Re-skilling for All? The Changing role of TVET in Ageing Societies of Developing countries.
The changing age profile of the world's population is now a well-established fact. Research done by the UN department of Economic and Social Affairs demonstrates that by 2050, 22.1% of the world population will be 60 years or older (in 2000 it was 10%). If we are looking at current statistics, the situation in developed and developing countries is quit different. For example in Europe in 2000 - 19% of the population was age 60 or over, while in Asia it was only 8% (United Nations Secretariat, 1998). Even within the OECD countries (see for example, Turkey, Mexico and the UK) there are differences in demographics. However, modelling done by the UN demonstrates that the tempo of ageing in developing countries is more rapid than in developed countries, thus developing countries are likely to have less time than the developed countries to adapt to the consequences of population ageing. For developing countries age-related reforms are often not at the top of the political agenda, since other pressing issues such as poverty alleviation, skill development for youth, unemployment take a lot of attention. Thus there is an urgent need to explore the issue of aging population in developing countries and identify some approaches and strategies for dealing with the emerging issue. Theoretical approaches adopted in this paper consider individuals within the context where they perform their activities using 'tools' they have learnt in their personal and social relations throughout their life. The paper has discussed an activity theory approach as a possible way towards analysing the learning activity of the elderly in developing countries. Such an approach firmly positions it within a particular context including the need, policies, meaningfulness for learners and employers. This analysis can help to develop training interventions for policy formulations and increase of public awareness.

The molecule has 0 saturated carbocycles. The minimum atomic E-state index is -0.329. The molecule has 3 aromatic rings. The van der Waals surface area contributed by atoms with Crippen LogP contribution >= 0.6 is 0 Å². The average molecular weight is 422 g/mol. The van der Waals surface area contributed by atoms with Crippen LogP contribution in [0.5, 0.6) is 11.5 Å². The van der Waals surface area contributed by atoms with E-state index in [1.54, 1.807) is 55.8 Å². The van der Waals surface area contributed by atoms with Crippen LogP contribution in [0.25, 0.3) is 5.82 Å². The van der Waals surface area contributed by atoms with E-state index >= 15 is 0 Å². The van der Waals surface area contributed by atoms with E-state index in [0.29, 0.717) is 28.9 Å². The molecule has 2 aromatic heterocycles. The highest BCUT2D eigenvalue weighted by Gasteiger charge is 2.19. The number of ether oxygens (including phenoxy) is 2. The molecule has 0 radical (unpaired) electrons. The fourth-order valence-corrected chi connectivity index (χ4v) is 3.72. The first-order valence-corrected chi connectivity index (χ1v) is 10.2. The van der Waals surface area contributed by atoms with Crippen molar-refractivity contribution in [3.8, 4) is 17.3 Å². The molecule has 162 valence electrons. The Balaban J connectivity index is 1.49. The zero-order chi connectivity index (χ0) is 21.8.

TVET in an Ageing Society